Citizen scientist’s third remarkable discovery
A citizen scientist has helped discover a completely new species of mangrove tree – another achievement to match his earlier discoveries of two other species far south of where their ranges were thought to end.
Cairns local Hidetoshi Kudo found the newly named Dungarra Orange Mangrove (Bruguiera × dungarra (Rhizophoraceae)) - a previously unknown hybrid species of mangrove tree - at Machans Beach and Holloways Beach, just north of the city.
The local Yirrganydji Aboriginal traditional owners were consulted in naming the new species. Gavin Singleton with the Dawul Wuru Aboriginal Corporation said the name chosen was ‘dungarra’ which means ‘belonging to Machans Beach area’.
Dr Norm Duke, an international mangrove scientist with TropWATER at James Cook University, prepared the formal description of the new species for the journal Blumea, where new species of plants are officially recognised.
Dr Duke said the credit for this discovery again rests largely with Mr Kudo, whose dedicated and detailed observations of the tree justified further scrutiny, since the plant was not listed in Dr Duke’s expert species guide, ‘Australia’s Mangroves’, nor on the Australian Mangrove ID app. The app has now also been updated with the new observations.
In 2016, Mr Kudo found a Haines Orange Mangrove (Bruguiera hainesii) at Trinity Inlet on the outskirts of the Cairns CBD. The species was largely unknown in the southern hemisphere, and had never been recorded in Australia.
The second species he found, Bruguiera cylindrica, was previously only thought to grow north of Cooktown on Cape York Peninsula.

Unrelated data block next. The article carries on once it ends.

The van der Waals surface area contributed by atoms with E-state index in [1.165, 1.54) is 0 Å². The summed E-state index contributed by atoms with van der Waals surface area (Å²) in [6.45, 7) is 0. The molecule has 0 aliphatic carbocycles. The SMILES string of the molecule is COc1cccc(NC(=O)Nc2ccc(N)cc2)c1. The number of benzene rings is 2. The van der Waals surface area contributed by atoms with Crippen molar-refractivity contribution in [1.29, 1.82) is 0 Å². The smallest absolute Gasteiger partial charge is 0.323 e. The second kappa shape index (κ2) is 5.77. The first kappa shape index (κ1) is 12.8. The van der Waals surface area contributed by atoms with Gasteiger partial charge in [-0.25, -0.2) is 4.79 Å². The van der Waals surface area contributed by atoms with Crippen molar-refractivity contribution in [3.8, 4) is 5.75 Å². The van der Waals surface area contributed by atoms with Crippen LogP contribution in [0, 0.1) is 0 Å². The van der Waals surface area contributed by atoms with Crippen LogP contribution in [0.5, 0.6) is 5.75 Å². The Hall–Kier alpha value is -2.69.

He told media at the time that he looked for mangroves for fun while walking his dog and made it a game to identify as many mangrove species as possible.
Dr Duke said the discoveries highlighted the lack of basic knowledge about even such sizeable plants.
“There clearly remain unknown species out there. These findings confirm embarrassing gaps in our botanical knowledge. These new findings have been made in busy populated areas, who knows what we might find in more remote places!”
Dr Duke praised Mr Kudo’s diligence and observational skills and said the find was another excellent example of the power of citizen scientists to advance the fields in which they are interested.
“This species is new to Australia and new to the world. It is significant because there are only 80 mangrove tree and shrub species known worldwide. I see this discovery and its publication as another triumph for partnerships between citizen science and science research,” he said.
Images here. (All images are of the Dungarra Orange Mangrove and Mr Kudo).
Link to paper here.
The app ‘Mangrove Click! Australia’ can be accessed here.